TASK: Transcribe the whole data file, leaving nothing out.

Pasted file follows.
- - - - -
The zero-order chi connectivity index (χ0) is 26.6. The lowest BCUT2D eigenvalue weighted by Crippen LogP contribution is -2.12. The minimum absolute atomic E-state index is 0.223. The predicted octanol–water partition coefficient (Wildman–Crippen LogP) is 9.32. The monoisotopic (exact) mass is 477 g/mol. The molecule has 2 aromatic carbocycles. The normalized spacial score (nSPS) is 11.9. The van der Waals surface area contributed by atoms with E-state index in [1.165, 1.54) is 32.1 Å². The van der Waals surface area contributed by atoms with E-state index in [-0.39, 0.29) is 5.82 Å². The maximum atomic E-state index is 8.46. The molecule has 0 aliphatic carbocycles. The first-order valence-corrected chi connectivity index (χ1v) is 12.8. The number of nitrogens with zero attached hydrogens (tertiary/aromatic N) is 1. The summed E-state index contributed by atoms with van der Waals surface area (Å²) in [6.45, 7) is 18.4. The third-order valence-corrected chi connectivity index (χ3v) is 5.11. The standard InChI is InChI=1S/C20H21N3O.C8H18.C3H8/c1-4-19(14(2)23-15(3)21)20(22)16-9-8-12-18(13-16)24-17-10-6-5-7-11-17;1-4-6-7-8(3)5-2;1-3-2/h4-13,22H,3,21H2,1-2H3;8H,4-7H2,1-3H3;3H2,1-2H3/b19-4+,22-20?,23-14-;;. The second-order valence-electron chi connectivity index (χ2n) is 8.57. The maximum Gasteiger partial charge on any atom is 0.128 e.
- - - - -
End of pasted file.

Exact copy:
The zero-order chi connectivity index (χ0) is 26.6. The lowest BCUT2D eigenvalue weighted by Crippen LogP contribution is -2.12. The minimum absolute atomic E-state index is 0.223. The predicted octanol–water partition coefficient (Wildman–Crippen LogP) is 9.32. The monoisotopic (exact) mass is 477 g/mol. The molecule has 2 aromatic carbocycles. The normalized spacial score (nSPS) is 11.9. The van der Waals surface area contributed by atoms with E-state index in [1.165, 1.54) is 32.1 Å². The van der Waals surface area contributed by atoms with E-state index in [-0.39, 0.29) is 5.82 Å². The maximum atomic E-state index is 8.46. The molecule has 0 aliphatic carbocycles. The first-order valence-corrected chi connectivity index (χ1v) is 12.8. The number of nitrogens with zero attached hydrogens (tertiary/aromatic N) is 1. The summed E-state index contributed by atoms with van der Waals surface area (Å²) in [6.45, 7) is 18.4. The third-order valence-corrected chi connectivity index (χ3v) is 5.11. The standard InChI is InChI=1S/C20H21N3O.C8H18.C3H8/c1-4-19(14(2)23-15(3)21)20(22)16-9-8-12-18(13-16)24-17-10-6-5-7-11-17;1-4-6-7-8(3)5-2;1-3-2/h4-13,22H,3,21H2,1-2H3;8H,4-7H2,1-3H3;3H2,1-2H3/b19-4+,22-20?,23-14-;;. The second-order valence-electron chi connectivity index (χ2n) is 8.57. The maximum Gasteiger partial charge on any atom is 0.128 e.